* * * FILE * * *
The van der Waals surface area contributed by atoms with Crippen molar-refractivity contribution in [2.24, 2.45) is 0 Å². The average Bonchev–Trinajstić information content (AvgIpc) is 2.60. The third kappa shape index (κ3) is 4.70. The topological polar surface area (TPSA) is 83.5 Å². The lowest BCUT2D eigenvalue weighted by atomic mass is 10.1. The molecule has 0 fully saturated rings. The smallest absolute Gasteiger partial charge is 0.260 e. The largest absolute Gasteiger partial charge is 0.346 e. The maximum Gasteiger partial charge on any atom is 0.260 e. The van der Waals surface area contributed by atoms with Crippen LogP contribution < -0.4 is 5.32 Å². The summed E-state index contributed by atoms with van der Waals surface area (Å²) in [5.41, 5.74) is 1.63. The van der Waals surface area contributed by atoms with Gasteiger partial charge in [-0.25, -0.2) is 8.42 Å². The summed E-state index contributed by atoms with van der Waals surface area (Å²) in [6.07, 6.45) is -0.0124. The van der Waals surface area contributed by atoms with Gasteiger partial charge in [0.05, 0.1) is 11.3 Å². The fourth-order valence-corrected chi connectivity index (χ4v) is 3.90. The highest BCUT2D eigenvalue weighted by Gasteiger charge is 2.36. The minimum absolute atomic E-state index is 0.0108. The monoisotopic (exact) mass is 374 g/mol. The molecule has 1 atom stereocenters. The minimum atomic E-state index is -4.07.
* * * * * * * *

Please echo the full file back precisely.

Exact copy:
The van der Waals surface area contributed by atoms with Crippen molar-refractivity contribution in [2.24, 2.45) is 0 Å². The average Bonchev–Trinajstić information content (AvgIpc) is 2.60. The third kappa shape index (κ3) is 4.70. The topological polar surface area (TPSA) is 83.5 Å². The lowest BCUT2D eigenvalue weighted by atomic mass is 10.1. The molecule has 0 fully saturated rings. The smallest absolute Gasteiger partial charge is 0.260 e. The largest absolute Gasteiger partial charge is 0.346 e. The maximum Gasteiger partial charge on any atom is 0.260 e. The van der Waals surface area contributed by atoms with Crippen LogP contribution < -0.4 is 5.32 Å². The summed E-state index contributed by atoms with van der Waals surface area (Å²) in [5.41, 5.74) is 1.63. The van der Waals surface area contributed by atoms with Gasteiger partial charge in [-0.25, -0.2) is 8.42 Å². The summed E-state index contributed by atoms with van der Waals surface area (Å²) in [6.07, 6.45) is -0.0124. The van der Waals surface area contributed by atoms with Gasteiger partial charge in [0.05, 0.1) is 11.3 Å². The fourth-order valence-corrected chi connectivity index (χ4v) is 3.90. The highest BCUT2D eigenvalue weighted by Gasteiger charge is 2.36. The minimum absolute atomic E-state index is 0.0108. The monoisotopic (exact) mass is 374 g/mol. The molecule has 1 atom stereocenters. The minimum atomic E-state index is -4.07.